Once a city slicker

By Father Dennis Meinen
View from the Scooter

When I was a city youth living in Leeds, Iowa, I would walk northwest of my home and enter agricultural land. One day I wandered upon a group of cows. As I was watching them, they began to form a circle around me. What could I do? I had no idea what they ate, but suspected that I was on their menu. Finding a small opening in their circle, I sprinted away from the black beasts with the energy of a 10-year-old Olympic star.

Later that evening my father told me the cows were simply curious and probably wondered if I was going to feed them – not a pound of flesh and a pound of blood. I was able to locate an encyclopedia which told me about cows. I started reading in the closet so my brothers would not find out that I was going to country size my city-slicker mind.

Here is what I found out:

  • Cow: a mature female bovine that has given birth to at least one or two calves.
  • Bull: a mature bovine, used for breeding purposes. Thank God there were no bulls in the field.
  • Steer: a male bovine, or bull, that has been fixed before reaching sexual maturity and is primarily used for beef.
  • Heifer: a female bovine – often immature, but beyond the “calf” stage – less than one to two years of age that has never calved. Such females, if they’ve never calved beyond two years of age, may also be called heiferettes.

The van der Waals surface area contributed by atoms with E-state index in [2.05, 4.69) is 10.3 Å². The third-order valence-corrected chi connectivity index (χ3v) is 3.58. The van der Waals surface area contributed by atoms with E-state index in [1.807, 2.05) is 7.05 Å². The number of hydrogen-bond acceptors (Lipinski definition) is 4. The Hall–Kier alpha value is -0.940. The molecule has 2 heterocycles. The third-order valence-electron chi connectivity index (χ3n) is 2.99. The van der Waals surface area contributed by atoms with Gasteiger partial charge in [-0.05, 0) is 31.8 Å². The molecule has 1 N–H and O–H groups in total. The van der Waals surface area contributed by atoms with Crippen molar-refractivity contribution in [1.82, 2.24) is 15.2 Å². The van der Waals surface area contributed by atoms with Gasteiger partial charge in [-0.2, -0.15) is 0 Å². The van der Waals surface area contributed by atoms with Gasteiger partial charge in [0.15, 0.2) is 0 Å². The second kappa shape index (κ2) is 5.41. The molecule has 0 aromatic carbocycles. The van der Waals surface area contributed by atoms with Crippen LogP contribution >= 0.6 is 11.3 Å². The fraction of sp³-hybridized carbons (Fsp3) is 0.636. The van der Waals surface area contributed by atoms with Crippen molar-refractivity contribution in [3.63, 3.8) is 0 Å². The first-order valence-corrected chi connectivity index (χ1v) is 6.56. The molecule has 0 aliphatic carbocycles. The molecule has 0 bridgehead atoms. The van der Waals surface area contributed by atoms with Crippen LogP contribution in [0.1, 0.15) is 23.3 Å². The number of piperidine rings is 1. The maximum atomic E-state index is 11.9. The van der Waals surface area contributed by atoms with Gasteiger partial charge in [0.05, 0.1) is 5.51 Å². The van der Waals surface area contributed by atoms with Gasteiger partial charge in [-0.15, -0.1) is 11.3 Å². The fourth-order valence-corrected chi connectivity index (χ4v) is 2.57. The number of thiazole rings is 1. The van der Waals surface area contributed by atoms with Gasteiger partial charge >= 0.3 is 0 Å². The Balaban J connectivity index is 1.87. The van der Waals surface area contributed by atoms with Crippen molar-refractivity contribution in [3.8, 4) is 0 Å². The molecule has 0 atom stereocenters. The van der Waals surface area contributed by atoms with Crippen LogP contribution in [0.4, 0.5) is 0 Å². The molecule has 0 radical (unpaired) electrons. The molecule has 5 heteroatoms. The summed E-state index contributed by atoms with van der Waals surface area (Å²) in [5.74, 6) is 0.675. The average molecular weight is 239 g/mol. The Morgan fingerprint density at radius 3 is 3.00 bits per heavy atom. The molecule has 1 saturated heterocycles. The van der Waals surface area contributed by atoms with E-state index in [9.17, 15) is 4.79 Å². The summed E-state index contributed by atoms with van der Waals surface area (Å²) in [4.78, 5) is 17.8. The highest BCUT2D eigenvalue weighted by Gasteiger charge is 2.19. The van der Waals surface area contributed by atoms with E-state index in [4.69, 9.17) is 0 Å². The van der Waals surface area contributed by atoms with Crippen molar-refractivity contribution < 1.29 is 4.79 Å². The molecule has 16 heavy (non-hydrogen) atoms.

Maybe I should stick to chickens.

A city slicker, rumored to not live in Leeds, moved to the country and bought a piece of land. He went to the local feed and livestock store and talked to the proprietor about how he was going to take up chicken farming. He then asked to buy 100 chicks.

“That’s a lot of chicks,” commented the proprietor.

“I mean business,” the city slicker replied.

A week later the townie was back again.

“I need another 100 chicks,” he said.

“Boy, you are serious about this chicken farming,” the man told him.

“Yeah,” the white collar farmer replied. “If I can iron out a few problems.”

“Problems?” asked the proprietor.

“Yeah,” replied the yuppie. “I think I planted that last batch too close together.”

Though the apostles were fishermen – not city slickers and didn’t live in Leeds – they still had to be out of their element when the Lord sent them out two by two to proclaim the gospel. They didn’t have an encyclopedia to help them. They had Jesus and the Pentecost experience to drive them forward, maybe not as fast as an Olympic runner, but they had the assurance that the Lord would always be with them.

Father Dennis Meinen serves as chaplain at Holy Spirit Retirement Home, Sioux City, for Boy Scouts and Girl Scouts in the diocese and Calix for Siouxland, and Faithful Friar of the Garrigan 4th Degree Assembly of the Knights of Columbus, Sioux City.

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